Next Generation TV? We Ain’t Ready Yet

You might not have noticed that HD-SDI ground loops are possible. Yes, this is another rant about the Age of Digital TV, which started with the invention of the on-off switch.

“But, Mario, seriously, aren’t we still a year away from the Age of Digital TV?”

It’s pretty serious, all right, but you need to take another look at the calendar. There ain’t one single broadcaster required to start transmitting digitally next February. Every full-power U.S. broadcaster was required to be transmitting digitally as of May 2003, most of them a year before that, and a few as long ago as May 1999. As for Class A and other low-power stations, they don’t need to transmit digitally even next February, which is how come they’re griping that NTIA didn’t make a requirement of digital-adapter boxes that they need NTSC tuners.

Now, then, if you ain’t talking specifically about broadcasting, you’ve got your D-1 digital videotape recorder going back to the 1980s, your digital frame sync and TBC maybe a decade before that, and your digital character generator dating from the ’60s. So we’ve been in the Age of Digital TV for one whole heck of a lot longer than next February, but that doesn’t mean we know how to deal with it yet.


I ain’t even talking about too many fat folks on-screen on account of we don’t use automatic format description (look it up) or lack of lip-sync due to anything from a chip camera to a plasma TV to video effects to an MPEG decoder. You might think those delay issues are in the encoder, but, if you make the pictures noisy enough, good luck matching time stamps. Welcome to the Age of Everything on Television as Out-of-Sync as a Fellini movie.

Anyhow, I said I wasn’t talking about that, so I’d better change the subject. I have a deep, dark confession to make. I miss EIA-250.

There! I’ve said it!

Yes, I admit that, back in the days of EIA-250, I used to complain about it, but it gave us a base level of quality that we just ain’t got these days. I mean, suppose you saw video hum. You whipped out your EIA-250, looked up low-frequency video noise, saw you were out of spec, and fixed the ground or stuck in a hum-buck coil. Shazang! No more video hum.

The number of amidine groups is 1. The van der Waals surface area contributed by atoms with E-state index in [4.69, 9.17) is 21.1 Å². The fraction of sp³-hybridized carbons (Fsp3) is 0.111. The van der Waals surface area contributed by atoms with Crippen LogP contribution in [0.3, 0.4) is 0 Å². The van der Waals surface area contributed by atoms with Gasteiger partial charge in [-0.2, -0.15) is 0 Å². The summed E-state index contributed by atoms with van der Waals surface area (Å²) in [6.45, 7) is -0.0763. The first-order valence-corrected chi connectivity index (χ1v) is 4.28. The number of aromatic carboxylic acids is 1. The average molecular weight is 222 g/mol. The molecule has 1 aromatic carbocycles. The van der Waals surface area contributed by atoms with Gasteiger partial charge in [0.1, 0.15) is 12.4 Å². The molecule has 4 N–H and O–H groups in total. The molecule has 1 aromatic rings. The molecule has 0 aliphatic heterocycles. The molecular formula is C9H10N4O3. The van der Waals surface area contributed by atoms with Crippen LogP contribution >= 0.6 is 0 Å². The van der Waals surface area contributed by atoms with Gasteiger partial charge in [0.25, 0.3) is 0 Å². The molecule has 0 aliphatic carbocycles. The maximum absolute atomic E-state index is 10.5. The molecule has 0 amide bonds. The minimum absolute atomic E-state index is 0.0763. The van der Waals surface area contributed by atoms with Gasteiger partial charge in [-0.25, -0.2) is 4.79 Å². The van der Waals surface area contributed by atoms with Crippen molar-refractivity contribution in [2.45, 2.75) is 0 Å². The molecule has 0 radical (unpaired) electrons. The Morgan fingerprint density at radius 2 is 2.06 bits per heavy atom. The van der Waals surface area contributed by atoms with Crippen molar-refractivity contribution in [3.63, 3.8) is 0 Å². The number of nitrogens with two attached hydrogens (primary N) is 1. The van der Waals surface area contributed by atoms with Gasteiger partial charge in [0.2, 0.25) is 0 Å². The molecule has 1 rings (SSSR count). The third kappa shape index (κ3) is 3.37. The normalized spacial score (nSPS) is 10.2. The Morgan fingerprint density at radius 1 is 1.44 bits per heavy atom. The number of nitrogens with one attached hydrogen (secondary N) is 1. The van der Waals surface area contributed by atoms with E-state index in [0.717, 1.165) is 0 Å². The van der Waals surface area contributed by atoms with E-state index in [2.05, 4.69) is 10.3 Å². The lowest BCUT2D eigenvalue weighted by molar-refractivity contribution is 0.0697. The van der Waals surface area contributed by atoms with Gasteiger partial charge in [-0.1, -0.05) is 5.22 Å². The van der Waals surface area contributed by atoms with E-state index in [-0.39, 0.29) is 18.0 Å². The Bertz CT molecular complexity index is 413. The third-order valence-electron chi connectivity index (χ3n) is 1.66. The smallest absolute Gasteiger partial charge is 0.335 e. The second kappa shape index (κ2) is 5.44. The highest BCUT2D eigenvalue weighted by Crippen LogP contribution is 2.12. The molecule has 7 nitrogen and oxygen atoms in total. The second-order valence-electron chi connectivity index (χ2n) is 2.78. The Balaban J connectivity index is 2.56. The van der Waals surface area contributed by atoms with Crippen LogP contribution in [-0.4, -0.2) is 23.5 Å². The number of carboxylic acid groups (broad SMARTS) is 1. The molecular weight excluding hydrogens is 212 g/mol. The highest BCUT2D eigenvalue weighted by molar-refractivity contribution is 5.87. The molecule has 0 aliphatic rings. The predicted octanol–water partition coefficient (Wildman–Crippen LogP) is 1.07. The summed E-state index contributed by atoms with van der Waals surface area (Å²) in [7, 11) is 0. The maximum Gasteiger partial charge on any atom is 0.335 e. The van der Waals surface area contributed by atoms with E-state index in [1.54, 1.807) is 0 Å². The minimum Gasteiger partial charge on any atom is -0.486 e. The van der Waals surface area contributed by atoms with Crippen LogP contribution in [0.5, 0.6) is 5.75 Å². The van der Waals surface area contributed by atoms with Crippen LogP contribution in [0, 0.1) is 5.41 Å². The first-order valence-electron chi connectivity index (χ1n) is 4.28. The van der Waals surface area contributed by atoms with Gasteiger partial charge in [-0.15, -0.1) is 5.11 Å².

These days, the same piece of coax cable, with the same connections and the same ground potential, is maybe carrying HD-SDI instead of analog NTSC. You ain’t going to see hum. But maybe you ain’t going to see anything, if the hum is messing with your eye pattern. Or, worse, maybe you’ll see pictures for a while, and then they’ll disappear.

Heck, it doesn’t even have to be hum. Run NTSC through any hunk of coax shorter than 300 feet or so, and you’ll be hard pressed to notice anything wrong. If it’s really thin coax, maybe you’ll notice a little softness in the picture and crank up the EQ. EIA-250 provides all the guidelines you need, and VITS gives you the necessary test signals even while your cables and amps are in service.

If you’re running HD-SDI, on the other hand (where—hint to my secret identity—I still have five fingers), you’ve got to start rubbing your rabbit’s foot at 100 feet or so. Never mind ground potential. Never mind kinked cables or tees or those nice, evenly spaced cable ties that can have the effect of wiping out higher frequencies (yes, Virginia, sloppy cabling can be better for your HD-SDI than neat, perfectly even lacing, and I am not making that up). No, never mind that other stuff. Just try running through a 50-ohm barrel or two.

Quick question: What is the impedance of your BNC barrels? Really? Are you sure? If you’re dealing with HD-SDI, you’d better be.

Just in case you’re thinking of going optical to avoid both the ground potential and the cable losses, have you considered cleaning fiber connections? Have you got the test equipment? How about the cleaning stuff?

Someone sent me a proposed SMPTE recommended practice on cleaning SMPTE hybrid camera-fiber connectors. There are some scary pictures of how dirty the fibers can get. There are even scarier pictures of how dirty they remain even after they’ve been “cleaned.” I won’t even mention electric-to-optical and optical-to-electric modems and their power supplies. Whoopsie! I just did.


I can see it’s time to change the subject again. NTSC composite color video came in just one flavor. HD comes in 1080 and 720 lines (active, of course), interlaced and progressive scanning, and a bunch of frame rates.

The standard says it can be 24.00, 30.00, and 60.00, but, from a practical stand, U.S. broadcast HD is 29.97 or 59.94 fps, and, if you want that “look of film” (which I’ve got to call it on account of “film look” being someone’s trademark), maybe you’ll shoot 23.976.

Now, then, there are 60 seconds in a minute and 60 minutes in an hour, so, if you’re at 29.97 fps, and you count every frame, your timecode clock will be slow by 3.6 seconds per hour, which can add up pretty quickly in a TV station. That’s why dropframe timecode was invented. You just drop the first two frames of every minute except every tenth minute, and your timecode clock comes pretty danged close to matching astronomical or atomic time.

If you’re at 59.94 fps, you just drop twice as many frames—same principle, simple math. But answer me this: If you’re shooting at 23.976 fps, what do you drop for drop frame? You ponder that one for a while. Let SMPTE know when you’ve got it figured out. Digital HDTV is great. I’d just like correctly shaped folks who speak in sync and don’t disappear every now and then.